Green tea can be good for the intestines and can help fight obesity. This is what emerges from a study carried out by the Ohio State University and published in the Journal of Nutritional Biochemistry.
The research was conducted on mice. Those who followed a diet of 2% green tea extract had an improvement in intestinal health compared to others. A greater presence of beneficial microbes and lower permeability of the walls has been demonstrated.
Mice fed on a diet high in fat and green tea gained about 20 percent less weight and had less insulin resistance than mice fed an identical diet but without tea. The amount of green tea in the experiment would be equivalent to about 10 cups of green tea per person. A daily value, the researchers explained, that would not be far from the usual consumption in some areas of the world.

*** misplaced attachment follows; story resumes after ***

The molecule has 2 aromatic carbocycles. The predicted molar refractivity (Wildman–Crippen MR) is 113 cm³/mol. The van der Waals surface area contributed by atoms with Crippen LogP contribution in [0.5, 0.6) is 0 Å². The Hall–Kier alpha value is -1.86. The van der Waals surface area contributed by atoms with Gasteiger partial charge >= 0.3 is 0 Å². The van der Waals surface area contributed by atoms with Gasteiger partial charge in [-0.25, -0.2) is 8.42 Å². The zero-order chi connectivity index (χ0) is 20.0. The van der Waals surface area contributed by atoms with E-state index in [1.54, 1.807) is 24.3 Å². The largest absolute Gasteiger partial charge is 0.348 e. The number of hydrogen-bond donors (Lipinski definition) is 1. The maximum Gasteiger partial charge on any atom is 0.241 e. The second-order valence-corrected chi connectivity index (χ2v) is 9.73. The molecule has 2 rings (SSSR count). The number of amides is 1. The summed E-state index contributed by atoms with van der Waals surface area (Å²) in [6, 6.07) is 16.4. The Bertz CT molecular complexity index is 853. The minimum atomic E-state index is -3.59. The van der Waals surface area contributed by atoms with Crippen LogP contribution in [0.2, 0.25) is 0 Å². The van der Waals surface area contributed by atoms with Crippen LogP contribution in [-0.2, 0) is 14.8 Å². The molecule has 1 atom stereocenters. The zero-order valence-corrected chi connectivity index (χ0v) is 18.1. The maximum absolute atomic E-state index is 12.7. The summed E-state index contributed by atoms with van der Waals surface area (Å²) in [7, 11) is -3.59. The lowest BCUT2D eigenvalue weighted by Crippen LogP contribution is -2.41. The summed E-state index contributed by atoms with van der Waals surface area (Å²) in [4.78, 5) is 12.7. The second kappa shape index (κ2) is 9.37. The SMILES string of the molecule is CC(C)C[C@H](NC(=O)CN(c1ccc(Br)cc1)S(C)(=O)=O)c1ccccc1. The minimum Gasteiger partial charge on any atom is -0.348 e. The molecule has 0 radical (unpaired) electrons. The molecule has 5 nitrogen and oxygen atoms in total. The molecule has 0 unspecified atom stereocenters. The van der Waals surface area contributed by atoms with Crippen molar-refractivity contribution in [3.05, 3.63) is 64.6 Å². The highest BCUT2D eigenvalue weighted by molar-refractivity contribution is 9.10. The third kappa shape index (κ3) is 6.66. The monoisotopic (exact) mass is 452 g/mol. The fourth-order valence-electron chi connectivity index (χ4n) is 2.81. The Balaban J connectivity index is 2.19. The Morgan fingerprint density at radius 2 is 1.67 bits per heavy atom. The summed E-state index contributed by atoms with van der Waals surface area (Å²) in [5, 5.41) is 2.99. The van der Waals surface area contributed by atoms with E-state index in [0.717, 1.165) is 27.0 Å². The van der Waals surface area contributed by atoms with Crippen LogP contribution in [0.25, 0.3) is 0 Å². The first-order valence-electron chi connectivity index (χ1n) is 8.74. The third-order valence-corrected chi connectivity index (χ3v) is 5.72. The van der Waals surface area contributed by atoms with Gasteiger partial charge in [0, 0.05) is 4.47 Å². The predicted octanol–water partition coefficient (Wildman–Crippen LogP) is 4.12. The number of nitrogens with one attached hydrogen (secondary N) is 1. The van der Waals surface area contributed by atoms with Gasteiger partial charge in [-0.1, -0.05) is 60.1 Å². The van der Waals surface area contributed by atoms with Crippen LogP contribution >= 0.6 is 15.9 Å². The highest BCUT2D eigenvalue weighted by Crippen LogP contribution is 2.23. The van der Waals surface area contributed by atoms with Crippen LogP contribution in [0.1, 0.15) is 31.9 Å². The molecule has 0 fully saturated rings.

“This study provides evidence that green tea encourages the growth of good intestinal bacteria, and that it leads to a number of benefits that significantly reduce the risk of obesity,” said Richard Bruno, a professor of human nutrition and one of the researchers who has conducted the analysis.